So perhaps Target is avoiding a years-along expensive distraction, smartly recognizing just how tough it is to build a reputation around offering anything and everything, and accepting the limitations of not having a fulfillment capability that is needed to attract Amazon-FBA sellers.
But, if Walmart is successful with its marketplace, that means it, along with Amazon, will offer consumers enormous selection and fast delivery. The concern for Target in this scenario is that curated selection will be seen as limited selection by the consumer, a weakness characterized as something else. Sort of like when a retailer uses terms like “cozy”.
This will then lead to a slow bleed overtime as consumers migrate more and more to where they can buy anything and get it fast, accelerated by compelling membership programs that lock-in loyalty. There simply won’t be enough juice to squeeze in out-executing on curbside pickup in this scenario.
The dynamic with selection and competition
Amazon has the most selection and the most competition on its site. Target, relative to Amazon or Walmart, has the least selection and arguably the least competition on its site. Walmart is somewhere in the middle, with ambitions to look a lot more like Amazon than Target three years from now.
Competition means a fight over visibility, which is expressed nowadays through more expensive customer acquisition via retailer advertising. With this logic, brands will be spending more for visibility on Amazon’s site compared to Walmart or Target, all else equal.
Look no further than Walmart, which is pedal-to-the-metal on a marketplace push as an indirect way to drive advertising.
But competition also means more than just a fight over placement, promotion, and price. Brands compete on product too.
In other words, brands can lean into pure online models by creating incremental assortment that covers every possible use case, meeting unstated or unfulfilled consumer needs that would have otherwise never been met because of constraining store shelves.
Thus, as brands think about each of these retailers, the differences in competition and selection today and in the future must be taken into consideration.
Have your cake and eat it too
There’s a lot of critique leveled at doing business with Amazon. It’s highly competitive and increasingly expensive, and there are fears its pushed ad load too far. Yet, it continues to grow faster than its peers and by our estimates is the largest distribution channel in the U.S. From a results perspective, one might conclude…it’s working!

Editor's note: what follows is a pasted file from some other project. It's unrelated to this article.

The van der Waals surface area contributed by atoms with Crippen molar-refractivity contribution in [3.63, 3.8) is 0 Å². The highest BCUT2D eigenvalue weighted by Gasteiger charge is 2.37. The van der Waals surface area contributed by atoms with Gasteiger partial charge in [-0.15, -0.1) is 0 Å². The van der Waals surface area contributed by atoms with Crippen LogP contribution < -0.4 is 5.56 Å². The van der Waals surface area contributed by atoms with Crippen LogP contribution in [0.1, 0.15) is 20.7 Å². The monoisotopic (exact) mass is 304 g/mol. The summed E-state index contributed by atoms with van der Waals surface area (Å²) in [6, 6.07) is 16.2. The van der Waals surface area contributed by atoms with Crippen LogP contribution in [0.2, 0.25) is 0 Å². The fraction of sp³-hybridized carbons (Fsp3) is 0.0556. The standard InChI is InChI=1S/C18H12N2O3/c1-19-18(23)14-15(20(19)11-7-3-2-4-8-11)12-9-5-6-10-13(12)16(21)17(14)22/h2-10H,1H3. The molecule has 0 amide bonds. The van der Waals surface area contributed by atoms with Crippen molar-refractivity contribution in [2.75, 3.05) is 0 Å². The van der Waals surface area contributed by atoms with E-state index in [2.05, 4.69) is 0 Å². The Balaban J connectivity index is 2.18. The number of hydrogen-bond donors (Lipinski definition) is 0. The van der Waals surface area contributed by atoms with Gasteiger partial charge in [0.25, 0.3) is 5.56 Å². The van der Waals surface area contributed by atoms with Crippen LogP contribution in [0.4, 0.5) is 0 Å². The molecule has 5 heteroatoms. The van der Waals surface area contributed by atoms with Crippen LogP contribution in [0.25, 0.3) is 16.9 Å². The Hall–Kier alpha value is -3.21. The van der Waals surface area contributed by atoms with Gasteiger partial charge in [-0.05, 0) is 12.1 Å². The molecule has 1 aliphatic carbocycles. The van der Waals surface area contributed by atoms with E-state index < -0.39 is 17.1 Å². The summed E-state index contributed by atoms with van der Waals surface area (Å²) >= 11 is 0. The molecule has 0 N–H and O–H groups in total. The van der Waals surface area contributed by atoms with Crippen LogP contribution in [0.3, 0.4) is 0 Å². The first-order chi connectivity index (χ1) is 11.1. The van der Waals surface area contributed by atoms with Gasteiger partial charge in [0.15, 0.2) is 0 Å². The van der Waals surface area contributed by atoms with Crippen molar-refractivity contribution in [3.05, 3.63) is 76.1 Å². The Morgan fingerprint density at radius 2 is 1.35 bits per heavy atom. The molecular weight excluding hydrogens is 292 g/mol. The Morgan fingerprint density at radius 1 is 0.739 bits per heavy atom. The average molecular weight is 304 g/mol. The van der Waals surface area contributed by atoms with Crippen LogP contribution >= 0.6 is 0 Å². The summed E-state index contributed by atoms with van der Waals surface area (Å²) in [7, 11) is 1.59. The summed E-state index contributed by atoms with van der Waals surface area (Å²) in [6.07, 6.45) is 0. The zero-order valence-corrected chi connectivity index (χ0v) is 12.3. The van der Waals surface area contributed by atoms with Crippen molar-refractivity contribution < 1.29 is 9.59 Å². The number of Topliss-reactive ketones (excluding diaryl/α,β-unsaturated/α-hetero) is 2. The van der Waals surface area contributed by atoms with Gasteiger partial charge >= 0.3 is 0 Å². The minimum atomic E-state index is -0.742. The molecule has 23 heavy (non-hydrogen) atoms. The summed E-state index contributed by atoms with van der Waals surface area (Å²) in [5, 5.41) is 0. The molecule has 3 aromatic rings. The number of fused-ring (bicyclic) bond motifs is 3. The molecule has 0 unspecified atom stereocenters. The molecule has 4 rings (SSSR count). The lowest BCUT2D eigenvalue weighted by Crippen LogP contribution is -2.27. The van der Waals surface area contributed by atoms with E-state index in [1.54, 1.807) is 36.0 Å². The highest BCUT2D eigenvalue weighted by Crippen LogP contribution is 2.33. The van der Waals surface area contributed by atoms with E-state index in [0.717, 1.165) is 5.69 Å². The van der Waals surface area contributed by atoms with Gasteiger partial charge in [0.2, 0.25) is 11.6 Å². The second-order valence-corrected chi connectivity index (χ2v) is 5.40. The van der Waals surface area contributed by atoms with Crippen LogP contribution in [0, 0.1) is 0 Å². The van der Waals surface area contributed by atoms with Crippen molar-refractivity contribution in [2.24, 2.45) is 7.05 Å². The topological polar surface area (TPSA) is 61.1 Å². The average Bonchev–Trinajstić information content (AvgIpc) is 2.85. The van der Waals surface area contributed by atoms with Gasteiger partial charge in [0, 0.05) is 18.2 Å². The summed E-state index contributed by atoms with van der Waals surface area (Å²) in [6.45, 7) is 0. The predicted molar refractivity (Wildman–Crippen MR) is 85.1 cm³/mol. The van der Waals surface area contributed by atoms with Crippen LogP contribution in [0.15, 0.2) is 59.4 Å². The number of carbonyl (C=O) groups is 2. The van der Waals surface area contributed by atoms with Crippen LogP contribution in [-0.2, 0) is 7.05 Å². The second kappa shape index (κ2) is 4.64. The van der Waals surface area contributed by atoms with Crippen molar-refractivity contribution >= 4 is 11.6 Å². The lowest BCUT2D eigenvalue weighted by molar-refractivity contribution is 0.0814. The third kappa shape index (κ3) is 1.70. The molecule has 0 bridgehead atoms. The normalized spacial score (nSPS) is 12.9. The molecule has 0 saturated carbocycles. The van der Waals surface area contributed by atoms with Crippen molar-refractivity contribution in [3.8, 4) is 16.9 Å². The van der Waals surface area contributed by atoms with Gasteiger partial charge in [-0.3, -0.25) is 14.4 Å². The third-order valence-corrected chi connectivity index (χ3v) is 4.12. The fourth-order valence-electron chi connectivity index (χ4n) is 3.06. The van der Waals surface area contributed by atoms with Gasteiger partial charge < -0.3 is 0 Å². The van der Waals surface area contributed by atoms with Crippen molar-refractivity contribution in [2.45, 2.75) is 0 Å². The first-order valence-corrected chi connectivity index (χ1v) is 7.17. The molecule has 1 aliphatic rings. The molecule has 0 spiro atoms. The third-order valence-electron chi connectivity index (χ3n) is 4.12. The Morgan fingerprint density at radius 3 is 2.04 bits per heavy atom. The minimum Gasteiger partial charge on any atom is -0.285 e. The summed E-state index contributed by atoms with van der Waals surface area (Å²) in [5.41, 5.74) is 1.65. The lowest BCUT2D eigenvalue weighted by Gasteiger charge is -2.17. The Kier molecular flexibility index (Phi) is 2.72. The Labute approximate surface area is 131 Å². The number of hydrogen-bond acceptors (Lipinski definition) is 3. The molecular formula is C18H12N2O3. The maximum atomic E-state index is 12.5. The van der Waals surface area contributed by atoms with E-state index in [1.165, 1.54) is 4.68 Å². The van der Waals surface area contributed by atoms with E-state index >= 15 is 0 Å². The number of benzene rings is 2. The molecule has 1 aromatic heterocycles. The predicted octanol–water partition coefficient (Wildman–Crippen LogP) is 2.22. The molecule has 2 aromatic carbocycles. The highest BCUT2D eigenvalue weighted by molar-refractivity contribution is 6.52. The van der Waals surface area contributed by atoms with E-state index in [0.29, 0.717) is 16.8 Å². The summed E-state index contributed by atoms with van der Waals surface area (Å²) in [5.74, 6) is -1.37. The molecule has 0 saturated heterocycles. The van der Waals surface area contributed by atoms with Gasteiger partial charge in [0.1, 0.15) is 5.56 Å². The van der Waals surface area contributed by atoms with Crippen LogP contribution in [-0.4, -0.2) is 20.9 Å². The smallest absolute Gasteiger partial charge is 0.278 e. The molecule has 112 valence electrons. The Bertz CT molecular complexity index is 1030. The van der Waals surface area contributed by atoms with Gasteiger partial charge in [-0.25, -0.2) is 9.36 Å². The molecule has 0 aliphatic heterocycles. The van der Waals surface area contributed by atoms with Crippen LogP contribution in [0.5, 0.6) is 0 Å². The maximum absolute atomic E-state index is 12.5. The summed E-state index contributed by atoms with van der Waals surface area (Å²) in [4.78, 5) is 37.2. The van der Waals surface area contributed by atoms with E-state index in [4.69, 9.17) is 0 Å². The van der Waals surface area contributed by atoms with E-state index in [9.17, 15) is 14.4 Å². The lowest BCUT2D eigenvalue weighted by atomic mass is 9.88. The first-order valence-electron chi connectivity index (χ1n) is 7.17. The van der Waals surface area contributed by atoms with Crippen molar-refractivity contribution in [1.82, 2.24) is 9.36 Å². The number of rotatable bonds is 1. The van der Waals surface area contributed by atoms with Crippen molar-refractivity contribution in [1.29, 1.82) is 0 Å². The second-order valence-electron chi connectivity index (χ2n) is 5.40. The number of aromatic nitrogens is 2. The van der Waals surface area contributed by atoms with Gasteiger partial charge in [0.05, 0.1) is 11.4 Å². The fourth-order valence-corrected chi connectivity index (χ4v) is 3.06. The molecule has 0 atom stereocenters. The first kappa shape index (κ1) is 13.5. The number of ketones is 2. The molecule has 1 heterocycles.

Brands meanwhile can sell on Target in a more curated environment, enjoying less competition and corresponding benefits to profitability. In other words, Target’s a great partner.
But there’s not as much incremental assortment opportunity and growth has been slower. Longer term challenges might appear too if Target’s margins fall under greater pressure because its ad business can’t reach greater scale since there are just too few of bidders and/or compound growth ends up languishing because consumers see curation as a negative.
Walmart is somewhere in the middle today.
Grocery brands in particular love Walmart.com as its pick up model has enabled the ability to sell a $1.50 item online, the corporate strategy has protected found-in-store brands from more fierce marketplace competition, and growth has been strong.
But Walmart’s unabashedly trying to change the competitive dynamic to look something more like what’s found on Amazon, with all the control and profitability challenges that entails.
It is confident its marketplace is key to the growth of its business and that it will power Connect and Data Ventures. It has indicated it doesn’t care who owns the inventory, it just wants to help the consumer. In other words, it wants to create a store-supported Amazon, something Amazon itself has been unable to create.
Brands could realistically expect resulting margin pressure to follow. Just like how margins on the Amazon account have declined for brands over the last five years on average, they should expect similar profitability challenges with Walmart in the coming years.
Becoming best in class at assortment expansion, supply chain efficiency, and digital customer acquisition will be paramount for brands to offset this pressure.
All (!) of this to say, strategy is about trade-offs.
Each of these accounts has strengths.
The need to lean into the strengths of each, set the right expectations internally, and plan accordingly for three-to-five years out has never been more important.